and a good ginger heavy chicken filling.

There were rather moreish and I question why they come in fives when they are seemingly ideal for sharing.  J and I briefly contemplated fighting over the last one, but she took pity on my gaunt/ half starved appearance 🙄.

Bit mean with the dipping sauce (for this,  the sashimi and the temaki) I thought.

On to sort of mains (we wanted to try the full gamut of what they offered and I was bloody starving).

More out of curiosity than anything, I ordered the Gyudon (beef), with cheese (£9.50). Never really associated cheese with Japanese food and, if am honest, I remain unconvinced.

All the component parts were OK, with tender beef, sweet onions, stringy cheese and well cooked rice, but together it was all a bit bland (the sauce lacked pep and depth of flavour and I didn’t get the salty sweet hit I was expecting) and the cheese really did nothing for the dish. Perhaps this was an exemplary Gyudon with cheese, but if so it is not really for me. Not offensive, but rather all a little flat on the flavour front.

J’s Ebi Tonkotsu ramen (£14.50), on the other hand, really packed a flavour punch.

The broth was really layered in flavour, deep and rich from the long simmer of pork bones, but with a hit of shellfish bisque from the prawns.

Lovely stuff, with the only real downside being an oddly flavour neutral egg (much prefer Matsudai Ramen’s ajitama egg),

which had an undercooked white in the middle  (one of J’s food phobias, along with eel) and no sweet soy seasoning.  Had they ran out of the ajitama eggs and lobbed in a plan old boiled one I wonder.

Egg issues aside, I ate it regardless as J was gagging over the jelly element of the white, this was pretty good. I do, however, rate the (soon to open in Grangetown) Matsudai’s ramen slightly higher.

All in all an enjoyable meal, with mostly hits and just a couple of misses.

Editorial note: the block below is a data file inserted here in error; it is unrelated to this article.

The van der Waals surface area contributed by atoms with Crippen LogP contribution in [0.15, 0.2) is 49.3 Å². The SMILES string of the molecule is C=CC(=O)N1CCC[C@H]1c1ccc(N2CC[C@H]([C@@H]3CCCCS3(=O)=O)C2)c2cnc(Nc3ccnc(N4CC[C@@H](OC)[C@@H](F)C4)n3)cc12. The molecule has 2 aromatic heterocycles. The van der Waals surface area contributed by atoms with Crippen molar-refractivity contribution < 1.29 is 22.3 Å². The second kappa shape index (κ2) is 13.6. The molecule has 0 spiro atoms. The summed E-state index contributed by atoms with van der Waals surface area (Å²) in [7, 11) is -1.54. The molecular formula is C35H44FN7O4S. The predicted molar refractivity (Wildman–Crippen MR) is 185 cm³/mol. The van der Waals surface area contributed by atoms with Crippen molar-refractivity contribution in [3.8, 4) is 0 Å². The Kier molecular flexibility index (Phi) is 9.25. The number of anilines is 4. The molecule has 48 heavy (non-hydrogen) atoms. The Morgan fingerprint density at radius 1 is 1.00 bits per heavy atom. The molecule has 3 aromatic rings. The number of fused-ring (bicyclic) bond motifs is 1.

The drink

On the drinks front, the selection is short and sweet and on the face of the menu is booze free.

They do have a fair few sake, gin and whisky (and probably plum wine) bottles on display,

so not sure if that is an option if you ask (maybe they are just for show and they don’t have a licence, if so presumably BYO could be an option). We didn’t ask as J was driving and I am not that fussed on spirits at lunchtime in any event.

We both decided in the specials board Mango and apple iced green tea (£3.50).

Very refreshing with a rather pleasing tinned (a guilty pleasure of mine – probably from my grandma, who loved the man from Del Monte) peachiness to it.

If I was drinking wine with what we had I would have probably have gone for a gruner veltliner or a riesling (German). Japan itself has some decent wines, with the koshu grape making very pleasant white wines (quite aromatic, with floral and stone fruit notes) that pair well with Japanese food.

As with pretty much any food, there is a sherry to go with this type of food.

The current Tio Pepe en rama fino (still available at Mercado 44) would work a treat I reckon.

The verdict

I rather enjoyed most elements of my meal at Don Don Yatai, which was rather embellished by J regaling me with some salacious gossip which had me sitting there open mouthed!! All very spicy stuff, I seemingly lead a very sedate life, which made up a bit for the lack of pep in my Gyudon.

Decent value too, with only the ramen breaching the tenner barrier,

I thought.

The place is very pleasant and the food on the whole pretty good. We ate very well and sushi and maki platters that were delivered to other tables (I suffered serious food envy) all look very nice.

Certainly would return of a lunch time – they kindly gave me a voucher for a portion of gyoza.

A surprising, but rather welcome addition to the food scene out West in Cardiff.

Be aware payment is cash only, which is somewhat against the current trend towards cards only these days (a practice which has my father spitting feathers over in London).  I found this out only when I foolishly tried to pay with Amex, having no cash on me at all, I mean who does these days?  J once again came to my rescue, as she always seems to have bucket loads of cash on her. 

On leaving J noticed there was a cashpoint a door or so down and there is always cashback at Aldi across the road (useful for parking).

Cash only businesses are increasingly seen as an anacronism by punters, so this may not be the wisest of moves in the long term (hope it is not symptomatic of a wider malaise).

The details

Address: 128a Cowbridge Road West, Ely, Cardiff, CF5 5BT

Website: https://m.facebook.com/dondonyatai/